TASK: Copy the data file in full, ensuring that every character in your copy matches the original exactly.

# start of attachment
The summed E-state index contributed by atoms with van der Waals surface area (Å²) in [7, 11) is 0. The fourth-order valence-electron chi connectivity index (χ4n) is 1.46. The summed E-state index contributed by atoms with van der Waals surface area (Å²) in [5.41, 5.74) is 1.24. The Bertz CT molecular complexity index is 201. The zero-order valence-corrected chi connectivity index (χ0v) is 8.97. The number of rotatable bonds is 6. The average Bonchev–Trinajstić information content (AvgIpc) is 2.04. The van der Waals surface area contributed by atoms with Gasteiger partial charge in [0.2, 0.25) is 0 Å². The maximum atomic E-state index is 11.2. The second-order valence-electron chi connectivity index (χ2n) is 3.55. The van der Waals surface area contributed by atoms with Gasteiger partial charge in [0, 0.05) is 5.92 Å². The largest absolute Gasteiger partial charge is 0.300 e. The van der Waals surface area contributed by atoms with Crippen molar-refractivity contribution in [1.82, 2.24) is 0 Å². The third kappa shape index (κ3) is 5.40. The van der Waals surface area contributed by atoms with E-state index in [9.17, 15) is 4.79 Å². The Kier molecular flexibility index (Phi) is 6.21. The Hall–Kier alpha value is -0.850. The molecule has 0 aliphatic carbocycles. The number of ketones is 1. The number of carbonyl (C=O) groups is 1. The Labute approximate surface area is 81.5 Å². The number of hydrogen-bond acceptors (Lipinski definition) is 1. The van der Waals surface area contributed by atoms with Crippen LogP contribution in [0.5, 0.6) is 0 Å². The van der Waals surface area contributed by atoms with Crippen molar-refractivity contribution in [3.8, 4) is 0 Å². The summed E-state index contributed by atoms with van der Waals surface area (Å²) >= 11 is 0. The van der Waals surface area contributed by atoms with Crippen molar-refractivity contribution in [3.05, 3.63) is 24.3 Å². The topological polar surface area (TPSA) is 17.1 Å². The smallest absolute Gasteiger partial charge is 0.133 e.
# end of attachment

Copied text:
The summed E-state index contributed by atoms with van der Waals surface area (Å²) in [7, 11) is 0. The fourth-order valence-electron chi connectivity index (χ4n) is 1.46. The summed E-state index contributed by atoms with van der Waals surface area (Å²) in [5.41, 5.74) is 1.24. The Bertz CT molecular complexity index is 201. The zero-order valence-corrected chi connectivity index (χ0v) is 8.97. The number of rotatable bonds is 6. The average Bonchev–Trinajstić information content (AvgIpc) is 2.04. The van der Waals surface area contributed by atoms with Gasteiger partial charge in [0.2, 0.25) is 0 Å². The maximum atomic E-state index is 11.2. The second-order valence-electron chi connectivity index (χ2n) is 3.55. The van der Waals surface area contributed by atoms with Gasteiger partial charge in [0, 0.05) is 5.92 Å². The largest absolute Gasteiger partial charge is 0.300 e. The van der Waals surface area contributed by atoms with Crippen molar-refractivity contribution in [1.82, 2.24) is 0 Å². The third kappa shape index (κ3) is 5.40. The van der Waals surface area contributed by atoms with E-state index in [9.17, 15) is 4.79 Å². The Kier molecular flexibility index (Phi) is 6.21. The Hall–Kier alpha value is -0.850. The molecule has 0 aliphatic carbocycles. The number of ketones is 1. The number of carbonyl (C=O) groups is 1. The Labute approximate surface area is 81.5 Å². The number of hydrogen-bond acceptors (Lipinski definition) is 1. The van der Waals surface area contributed by atoms with Crippen LogP contribution in [0.5, 0.6) is 0 Å². The van der Waals surface area contributed by atoms with Crippen molar-refractivity contribution in [3.8, 4) is 0 Å². The summed E-state index contributed by atoms with van der Waals surface area (Å²) >= 11 is 0. The van der Waals surface area contributed by atoms with Crippen molar-refractivity contribution in [3.05, 3.63) is 24.3 Å². The topological polar surface area (TPSA) is 17.1 Å². The smallest absolute Gasteiger partial charge is 0.133 e.